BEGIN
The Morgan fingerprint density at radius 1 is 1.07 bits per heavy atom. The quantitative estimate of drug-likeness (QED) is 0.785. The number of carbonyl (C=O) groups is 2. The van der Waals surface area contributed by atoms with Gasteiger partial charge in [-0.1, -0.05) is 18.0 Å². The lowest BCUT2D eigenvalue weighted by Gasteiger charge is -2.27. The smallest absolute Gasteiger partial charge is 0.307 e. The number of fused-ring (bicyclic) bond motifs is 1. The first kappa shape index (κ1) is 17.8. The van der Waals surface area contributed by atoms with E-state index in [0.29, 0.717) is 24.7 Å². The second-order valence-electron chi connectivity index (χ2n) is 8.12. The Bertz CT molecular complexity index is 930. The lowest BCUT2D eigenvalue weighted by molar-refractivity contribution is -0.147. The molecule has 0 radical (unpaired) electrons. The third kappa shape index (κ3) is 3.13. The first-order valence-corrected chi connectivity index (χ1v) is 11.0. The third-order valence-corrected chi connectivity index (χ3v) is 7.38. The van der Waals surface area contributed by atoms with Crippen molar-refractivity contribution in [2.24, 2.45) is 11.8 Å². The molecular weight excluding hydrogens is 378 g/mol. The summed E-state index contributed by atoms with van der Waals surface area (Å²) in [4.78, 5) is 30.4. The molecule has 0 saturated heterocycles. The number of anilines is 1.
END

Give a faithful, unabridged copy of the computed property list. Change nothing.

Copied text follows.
The Morgan fingerprint density at radius 1 is 1.07 bits per heavy atom. The quantitative estimate of drug-likeness (QED) is 0.785. The number of carbonyl (C=O) groups is 2. The van der Waals surface area contributed by atoms with Gasteiger partial charge in [-0.1, -0.05) is 18.0 Å². The lowest BCUT2D eigenvalue weighted by Gasteiger charge is -2.27. The smallest absolute Gasteiger partial charge is 0.307 e. The number of fused-ring (bicyclic) bond motifs is 1. The first kappa shape index (κ1) is 17.8. The van der Waals surface area contributed by atoms with E-state index in [0.29, 0.717) is 24.7 Å². The second-order valence-electron chi connectivity index (χ2n) is 8.12. The Bertz CT molecular complexity index is 930. The lowest BCUT2D eigenvalue weighted by molar-refractivity contribution is -0.147. The molecule has 0 radical (unpaired) electrons. The third kappa shape index (κ3) is 3.13. The first-order valence-corrected chi connectivity index (χ1v) is 11.0. The third-order valence-corrected chi connectivity index (χ3v) is 7.38. The van der Waals surface area contributed by atoms with Crippen molar-refractivity contribution in [2.24, 2.45) is 11.8 Å². The molecular weight excluding hydrogens is 378 g/mol. The summed E-state index contributed by atoms with van der Waals surface area (Å²) in [4.78, 5) is 30.4. The molecule has 0 saturated heterocycles. The number of anilines is 1.